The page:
New Dances: Edition 2015 The Juilliard School

 

Four smart choreographers handle large crowds of dancers with ingenuity and wit.

02_return to patience BARTON

return to patience BARTON

 

By Joel Benjamin

 

The prestigious Juilliard School just held its annual New Dances concert in the beautiful Peter Jay Sharp Theater.   The theme of the 2015 edition was how to handle large groups of dancers.   How four well-known choreographers put each different class of students through their paces, made for a fascinating and very varied evening.

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Helen Simoneau’s Strange Garden

“Strange Garden,” choreographed for the Class of 2019 by Helen Simoneau to an original score by Jerome Begin, was the first and most severe of the four works. It was like a giant animated chess game in which the dancers moved coolly, almost emotionlessly. Simoneau moved the 24 dancers in geometric patterns with one or two emerging at first to hit lunge positions, raise an angular leg or other short phrases, soon rejoining the group whose pattern had changed around them. Duets and trios became separate pools of activity from the massed group which kept walking or running about. There was very little touching, certainly nothing that would connote warmth or friendship. About 17 minutes long, “Strange Garden” displayed craft if not artistry.

 

Aszure Barton’s “return to patience,” to a brilliant melding of music by Caroline Shaw with a Chopin Mazurka, was warmer, but still put its cast of 24 (Class of 2018), through its paces. Dressed in sky blue jumpsuits, they first seemed divided along gender, but gradually melded together. Again, small groups emerged from the group. Sometimes single dancers did short phrases, soon merging into duets and trios, movements continually repeated to make interesting, soft-edged patterns around the stage. The music gave Ms. Barton’s movements a subtext that wouldn’t have been evident without it.

 

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Zvi Gotheiner’s Vivo Rota

It was Nino Rota’s music that was the backbone of Zvi Gotheiner’s tongue-in-cheek romp, “Vivo Rota.” Nino Rota, famous for his collaborations with Federico Fellini, wrote music that evokes the surreal, debauched plots of that master filmmaker’s work. Gotheiner’s reaction was to have his large cast (Class of 2017) strut, sashay, hit sassy attitudes—everything but wink at the crowd. The mood was sensuous and fun and the cast tossed off his movements while also relating to each other with zest.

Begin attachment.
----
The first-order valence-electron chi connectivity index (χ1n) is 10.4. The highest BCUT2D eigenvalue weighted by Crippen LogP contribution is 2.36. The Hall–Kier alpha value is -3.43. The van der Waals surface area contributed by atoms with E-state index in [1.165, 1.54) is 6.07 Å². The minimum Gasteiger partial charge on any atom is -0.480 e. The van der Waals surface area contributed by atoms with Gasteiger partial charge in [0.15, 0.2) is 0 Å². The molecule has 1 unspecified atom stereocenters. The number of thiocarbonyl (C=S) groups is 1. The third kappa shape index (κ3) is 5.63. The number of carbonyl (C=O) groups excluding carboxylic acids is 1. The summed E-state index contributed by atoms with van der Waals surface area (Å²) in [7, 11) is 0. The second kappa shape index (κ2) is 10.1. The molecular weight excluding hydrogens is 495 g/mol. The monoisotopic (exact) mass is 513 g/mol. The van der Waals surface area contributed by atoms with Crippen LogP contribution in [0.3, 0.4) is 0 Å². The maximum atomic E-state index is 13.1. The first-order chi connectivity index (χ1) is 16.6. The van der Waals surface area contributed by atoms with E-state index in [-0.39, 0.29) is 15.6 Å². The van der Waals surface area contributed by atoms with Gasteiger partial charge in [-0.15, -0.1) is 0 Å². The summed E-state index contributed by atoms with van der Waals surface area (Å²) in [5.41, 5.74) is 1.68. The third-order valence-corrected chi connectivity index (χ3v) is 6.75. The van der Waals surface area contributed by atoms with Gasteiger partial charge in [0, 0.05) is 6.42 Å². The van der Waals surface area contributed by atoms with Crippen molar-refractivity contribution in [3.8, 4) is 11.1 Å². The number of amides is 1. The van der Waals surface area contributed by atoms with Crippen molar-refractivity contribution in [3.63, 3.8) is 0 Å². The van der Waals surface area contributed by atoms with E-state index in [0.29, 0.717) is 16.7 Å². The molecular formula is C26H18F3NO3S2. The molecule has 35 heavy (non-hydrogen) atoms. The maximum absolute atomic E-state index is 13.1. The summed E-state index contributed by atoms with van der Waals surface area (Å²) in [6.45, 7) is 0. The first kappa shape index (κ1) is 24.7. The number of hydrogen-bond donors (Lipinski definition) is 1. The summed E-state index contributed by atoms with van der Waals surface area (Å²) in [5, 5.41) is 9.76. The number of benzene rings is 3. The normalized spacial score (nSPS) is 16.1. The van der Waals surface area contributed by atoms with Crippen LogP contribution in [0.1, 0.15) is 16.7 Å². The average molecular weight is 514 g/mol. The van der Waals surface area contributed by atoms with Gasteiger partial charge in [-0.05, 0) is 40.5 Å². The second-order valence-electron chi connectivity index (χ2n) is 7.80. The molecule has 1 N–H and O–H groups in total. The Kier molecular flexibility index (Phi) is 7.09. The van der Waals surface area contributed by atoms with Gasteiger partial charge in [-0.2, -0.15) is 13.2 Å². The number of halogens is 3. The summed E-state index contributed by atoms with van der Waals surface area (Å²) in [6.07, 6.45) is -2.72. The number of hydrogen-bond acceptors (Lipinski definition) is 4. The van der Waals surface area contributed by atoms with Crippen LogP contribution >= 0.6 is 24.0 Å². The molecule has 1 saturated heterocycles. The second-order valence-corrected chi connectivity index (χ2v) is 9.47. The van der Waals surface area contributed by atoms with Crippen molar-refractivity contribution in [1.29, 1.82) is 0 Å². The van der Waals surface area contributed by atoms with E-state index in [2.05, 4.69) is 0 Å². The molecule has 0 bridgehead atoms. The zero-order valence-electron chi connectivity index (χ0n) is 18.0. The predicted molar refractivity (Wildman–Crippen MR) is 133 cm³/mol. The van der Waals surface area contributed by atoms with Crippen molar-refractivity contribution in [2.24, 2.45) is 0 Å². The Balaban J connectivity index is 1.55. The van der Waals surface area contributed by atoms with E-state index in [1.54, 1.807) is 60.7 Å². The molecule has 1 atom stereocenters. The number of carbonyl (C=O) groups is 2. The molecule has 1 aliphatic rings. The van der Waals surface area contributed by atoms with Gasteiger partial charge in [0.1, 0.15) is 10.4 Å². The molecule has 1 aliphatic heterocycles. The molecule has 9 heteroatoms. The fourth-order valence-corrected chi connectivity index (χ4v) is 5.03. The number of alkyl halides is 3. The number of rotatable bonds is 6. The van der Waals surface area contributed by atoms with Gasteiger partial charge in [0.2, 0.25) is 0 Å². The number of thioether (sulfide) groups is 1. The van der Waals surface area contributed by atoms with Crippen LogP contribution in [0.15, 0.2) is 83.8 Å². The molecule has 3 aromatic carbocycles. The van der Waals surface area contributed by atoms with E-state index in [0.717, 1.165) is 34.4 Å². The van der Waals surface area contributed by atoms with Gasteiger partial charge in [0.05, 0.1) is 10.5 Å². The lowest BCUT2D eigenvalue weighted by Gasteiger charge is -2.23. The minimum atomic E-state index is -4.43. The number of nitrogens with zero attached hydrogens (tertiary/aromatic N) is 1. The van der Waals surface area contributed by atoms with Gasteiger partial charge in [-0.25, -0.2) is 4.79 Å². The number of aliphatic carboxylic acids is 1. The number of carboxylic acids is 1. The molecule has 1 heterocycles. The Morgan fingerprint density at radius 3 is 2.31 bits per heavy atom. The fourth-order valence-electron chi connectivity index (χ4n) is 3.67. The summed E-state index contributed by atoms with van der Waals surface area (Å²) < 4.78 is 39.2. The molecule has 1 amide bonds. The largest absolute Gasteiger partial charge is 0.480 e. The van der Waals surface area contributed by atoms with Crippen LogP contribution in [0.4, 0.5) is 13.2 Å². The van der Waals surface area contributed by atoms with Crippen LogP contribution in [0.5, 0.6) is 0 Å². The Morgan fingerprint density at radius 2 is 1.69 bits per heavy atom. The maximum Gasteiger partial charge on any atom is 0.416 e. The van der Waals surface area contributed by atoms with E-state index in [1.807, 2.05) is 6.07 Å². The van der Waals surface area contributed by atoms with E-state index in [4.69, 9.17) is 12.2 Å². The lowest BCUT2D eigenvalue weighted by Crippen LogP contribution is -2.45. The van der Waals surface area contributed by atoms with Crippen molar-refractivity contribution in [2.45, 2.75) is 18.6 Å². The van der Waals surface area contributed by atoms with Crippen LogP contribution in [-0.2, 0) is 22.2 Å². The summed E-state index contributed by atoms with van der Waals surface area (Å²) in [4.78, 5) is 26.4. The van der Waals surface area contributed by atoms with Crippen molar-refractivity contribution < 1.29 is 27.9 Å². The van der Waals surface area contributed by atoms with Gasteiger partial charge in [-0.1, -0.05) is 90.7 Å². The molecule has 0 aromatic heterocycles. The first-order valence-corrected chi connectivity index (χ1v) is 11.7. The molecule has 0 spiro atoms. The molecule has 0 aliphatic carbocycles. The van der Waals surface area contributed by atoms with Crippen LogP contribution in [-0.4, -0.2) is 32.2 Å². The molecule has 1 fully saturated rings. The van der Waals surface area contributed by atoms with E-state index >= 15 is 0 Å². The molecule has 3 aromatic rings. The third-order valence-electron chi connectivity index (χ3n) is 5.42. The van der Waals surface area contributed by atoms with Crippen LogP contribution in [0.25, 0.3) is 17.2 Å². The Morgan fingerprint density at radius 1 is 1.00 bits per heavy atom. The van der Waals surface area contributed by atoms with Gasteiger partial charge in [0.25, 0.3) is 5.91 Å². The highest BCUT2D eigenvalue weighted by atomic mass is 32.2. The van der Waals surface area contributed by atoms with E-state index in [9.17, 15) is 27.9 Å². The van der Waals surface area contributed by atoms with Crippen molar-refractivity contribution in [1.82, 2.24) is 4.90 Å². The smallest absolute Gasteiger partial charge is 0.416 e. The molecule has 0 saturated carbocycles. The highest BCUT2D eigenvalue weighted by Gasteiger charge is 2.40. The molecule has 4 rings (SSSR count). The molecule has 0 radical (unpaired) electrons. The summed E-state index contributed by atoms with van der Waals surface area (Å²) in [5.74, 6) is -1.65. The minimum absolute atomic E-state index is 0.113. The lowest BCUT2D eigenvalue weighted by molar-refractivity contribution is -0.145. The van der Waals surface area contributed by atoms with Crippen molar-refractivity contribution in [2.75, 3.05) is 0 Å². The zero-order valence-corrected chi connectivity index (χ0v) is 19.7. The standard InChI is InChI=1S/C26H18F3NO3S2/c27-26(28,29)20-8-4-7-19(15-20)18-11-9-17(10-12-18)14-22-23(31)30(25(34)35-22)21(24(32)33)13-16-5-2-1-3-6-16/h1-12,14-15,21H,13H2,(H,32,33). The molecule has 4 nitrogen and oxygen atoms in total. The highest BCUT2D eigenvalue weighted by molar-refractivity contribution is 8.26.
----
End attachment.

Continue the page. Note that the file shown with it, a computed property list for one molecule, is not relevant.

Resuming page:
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Kyle Abraham’s non sequitur paramour

The most successful work, theatrically, if not choreographically, was the final one, “non sequitur paramour” by Kyle Abraham (in collaboration with the dancers of the class of 2016) to six, varying pieces of pop-tinged music. Although its movement vocabulary wasn’t large, Abraham, in close collaboration with lighting designer, Nicole Pearce (who designed all the evenings very varied lighting schemes), divided the work into short sections, each distinguished by quicksilver lighting changes. The dancers in one area of the stage were pitted against those in another or partly obscured by lines or circles of movement. They interacted ceaselessly with uncomplicated partnered steps flowing from one small group to another. The end result was a rich tapestry of nonstop, propulsive choreography that totally involved the cast.

 

The dancers were all had smooth, effortless techniques, although few stood out from the crowd. They know how to relate to each other and to the audience and still be faithful to the intentions of their very individual choreographers.

 

Lawrence Rhodes, the artistic director of the Juilliard Dance Division, is clearly the engine keeping these programs going. He should be proud of his students.

*Photos: Rosalie  O’Connor

The Juilliard School – New Dances: Edition 2015 (December 11-15, 2015)

Peter Jay Sharp Theater

155 West 65th Street, between Broadway and Amsterdam Avenue, New York, NY

For tickets and information visit www.events.juilliard.edu

Running time: one hour 45 minutes, including one intermission

 

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